Buruli ulcer (BU) is a disease caused by a toxin-producing bacteria,Mycobacterium ulcerans, which is endemic in 30 countries. The disease occurs largely in rural, swampy subtropical locations amongst children 5 – 15 years old. Central and West Africa have the largest number of cases, followed by Australia and Southeast Asia.
Infections normally begin with a painless growth under the skin on the arms or legs. This growth breaks down over weeks or months, forming an ulcer that destroys the skin, soft tissues, and sometimes bone. Early detection and treatment can prevent permanent disfigurement and disability. In the later stages, treatment is extremely difficult, costly and has poor outcomes.
Each year, more than 6000 cases of BU are reported. Approximately 25% of those are reported or treated too late to prevent disability. The epidemiology of BU is very poorly understood and there are no primary preventative measures for control of the disease. The current control strategy emphasizes early detection and prompt treatment.
The diagnostic landscape
Diagnosis is a major challenge in BU control. Outside of specialized facilities, clinical diagnosis and microscopy are the only available methods of detecting BU. Clinical diagnosis is often inaccurate because early stage BU symptoms are similar to many other conditions. Microscopy has an unacceptably low sensitivity (40-60%).
In specialized laboratories, it is possible to detect BU with high sensitivity and specificity using culture and PCR. However, access to testing at these facilities is generally not available for the rural, poor populations that are predominantly affected by the disease.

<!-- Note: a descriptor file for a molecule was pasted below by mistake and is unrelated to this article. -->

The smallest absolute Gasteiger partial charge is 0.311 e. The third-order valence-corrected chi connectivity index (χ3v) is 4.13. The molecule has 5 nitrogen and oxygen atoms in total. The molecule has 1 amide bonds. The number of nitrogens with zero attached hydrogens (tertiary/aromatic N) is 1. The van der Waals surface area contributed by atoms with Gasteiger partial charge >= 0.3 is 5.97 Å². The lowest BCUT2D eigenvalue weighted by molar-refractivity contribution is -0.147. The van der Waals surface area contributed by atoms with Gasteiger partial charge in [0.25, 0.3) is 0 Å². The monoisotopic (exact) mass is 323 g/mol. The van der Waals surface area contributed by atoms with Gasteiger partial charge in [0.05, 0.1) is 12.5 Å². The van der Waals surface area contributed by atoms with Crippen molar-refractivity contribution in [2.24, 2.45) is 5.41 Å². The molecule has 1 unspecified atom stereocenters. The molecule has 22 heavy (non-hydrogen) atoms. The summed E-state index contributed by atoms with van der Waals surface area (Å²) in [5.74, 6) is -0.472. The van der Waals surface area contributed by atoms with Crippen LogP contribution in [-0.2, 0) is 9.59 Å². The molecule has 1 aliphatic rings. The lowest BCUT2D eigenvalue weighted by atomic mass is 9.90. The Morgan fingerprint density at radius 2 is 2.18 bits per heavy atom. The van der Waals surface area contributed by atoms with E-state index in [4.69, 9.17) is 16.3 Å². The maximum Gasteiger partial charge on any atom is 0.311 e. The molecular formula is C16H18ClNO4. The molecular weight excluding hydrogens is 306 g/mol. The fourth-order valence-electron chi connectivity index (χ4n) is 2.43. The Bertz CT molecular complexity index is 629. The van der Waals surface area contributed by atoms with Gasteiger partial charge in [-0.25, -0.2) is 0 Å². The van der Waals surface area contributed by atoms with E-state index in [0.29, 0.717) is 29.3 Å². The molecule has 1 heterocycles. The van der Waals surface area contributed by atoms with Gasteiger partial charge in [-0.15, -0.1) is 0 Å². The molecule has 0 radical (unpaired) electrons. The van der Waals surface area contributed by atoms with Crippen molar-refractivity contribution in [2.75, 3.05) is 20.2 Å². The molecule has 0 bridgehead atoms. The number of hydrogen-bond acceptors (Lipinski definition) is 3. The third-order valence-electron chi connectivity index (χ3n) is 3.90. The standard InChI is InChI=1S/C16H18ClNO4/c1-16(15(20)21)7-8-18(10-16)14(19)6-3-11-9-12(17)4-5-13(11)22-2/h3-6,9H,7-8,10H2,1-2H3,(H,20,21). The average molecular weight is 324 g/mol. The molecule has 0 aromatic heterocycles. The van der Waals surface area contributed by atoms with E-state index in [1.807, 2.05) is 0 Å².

A confirmatory test with higher sensitivity and wider availability would enable more rapid initiation of treatment. Given infrastructure constraints, a primary or community-level test for screening symptomatic individuals is also needed. Likewise, gaps in information and awareness about BU have to be filled, both at the community level and amongst healthcare workers.
FIND’s strategic approach
FIND is prioritizing accelerated screening, surveillance, and control of BU through early and near-patient detection of cases.
The primary areas of focus are: i) supporting the use of improved case finding strategies; ii) establishing diagnostic solutions for early detection of BU close to where people live, and; iii) enabling the development of faster, less burdensome confirmation of BU through improved tools.
Currently, FIND is supporting the development of two technologies for case confirmation and plans to coordinate research on promising biomarkers and test development.
FIND also supports interventions to facilitate improved access to diagnostics that are linked to treatment. This includes advocacy, convening stakeholders, and helping set joint goals and priorities.